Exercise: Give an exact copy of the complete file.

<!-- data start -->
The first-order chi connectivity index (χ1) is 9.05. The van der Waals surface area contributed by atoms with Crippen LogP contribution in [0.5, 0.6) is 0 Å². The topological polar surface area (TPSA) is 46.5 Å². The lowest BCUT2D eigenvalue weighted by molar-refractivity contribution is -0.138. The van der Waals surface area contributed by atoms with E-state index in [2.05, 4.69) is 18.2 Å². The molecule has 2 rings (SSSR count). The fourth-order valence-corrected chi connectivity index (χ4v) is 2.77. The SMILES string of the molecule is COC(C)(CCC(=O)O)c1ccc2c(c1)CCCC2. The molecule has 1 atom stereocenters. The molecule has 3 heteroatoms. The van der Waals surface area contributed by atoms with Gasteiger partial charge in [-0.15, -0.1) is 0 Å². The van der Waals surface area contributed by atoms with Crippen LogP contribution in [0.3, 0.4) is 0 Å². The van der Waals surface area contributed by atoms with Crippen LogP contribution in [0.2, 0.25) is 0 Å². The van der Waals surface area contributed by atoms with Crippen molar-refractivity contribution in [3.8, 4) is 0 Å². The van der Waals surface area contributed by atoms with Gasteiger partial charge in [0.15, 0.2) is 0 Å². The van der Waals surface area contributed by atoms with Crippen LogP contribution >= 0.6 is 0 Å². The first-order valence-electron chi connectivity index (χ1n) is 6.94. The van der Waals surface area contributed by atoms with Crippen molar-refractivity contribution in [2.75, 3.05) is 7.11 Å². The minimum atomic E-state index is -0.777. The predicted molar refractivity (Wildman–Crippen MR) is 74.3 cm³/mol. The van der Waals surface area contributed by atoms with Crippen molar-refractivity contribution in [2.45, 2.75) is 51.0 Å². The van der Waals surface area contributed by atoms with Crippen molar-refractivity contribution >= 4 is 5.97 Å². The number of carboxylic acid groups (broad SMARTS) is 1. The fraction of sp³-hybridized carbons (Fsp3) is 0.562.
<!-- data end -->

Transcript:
The first-order chi connectivity index (χ1) is 9.05. The van der Waals surface area contributed by atoms with Crippen LogP contribution in [0.5, 0.6) is 0 Å². The topological polar surface area (TPSA) is 46.5 Å². The lowest BCUT2D eigenvalue weighted by molar-refractivity contribution is -0.138. The van der Waals surface area contributed by atoms with E-state index in [2.05, 4.69) is 18.2 Å². The molecule has 2 rings (SSSR count). The fourth-order valence-corrected chi connectivity index (χ4v) is 2.77. The SMILES string of the molecule is COC(C)(CCC(=O)O)c1ccc2c(c1)CCCC2. The molecule has 1 atom stereocenters. The molecule has 3 heteroatoms. The van der Waals surface area contributed by atoms with Gasteiger partial charge in [-0.15, -0.1) is 0 Å². The van der Waals surface area contributed by atoms with Crippen LogP contribution in [0.3, 0.4) is 0 Å². The van der Waals surface area contributed by atoms with Crippen LogP contribution in [0.2, 0.25) is 0 Å². The van der Waals surface area contributed by atoms with Crippen molar-refractivity contribution in [3.8, 4) is 0 Å². The van der Waals surface area contributed by atoms with Gasteiger partial charge in [0.15, 0.2) is 0 Å². The van der Waals surface area contributed by atoms with Crippen LogP contribution >= 0.6 is 0 Å². The first-order valence-electron chi connectivity index (χ1n) is 6.94. The van der Waals surface area contributed by atoms with Crippen molar-refractivity contribution in [2.75, 3.05) is 7.11 Å². The minimum atomic E-state index is -0.777. The predicted molar refractivity (Wildman–Crippen MR) is 74.3 cm³/mol. The van der Waals surface area contributed by atoms with Crippen molar-refractivity contribution in [2.45, 2.75) is 51.0 Å². The van der Waals surface area contributed by atoms with Crippen molar-refractivity contribution >= 4 is 5.97 Å². The number of carboxylic acid groups (broad SMARTS) is 1. The fraction of sp³-hybridized carbons (Fsp3) is 0.562.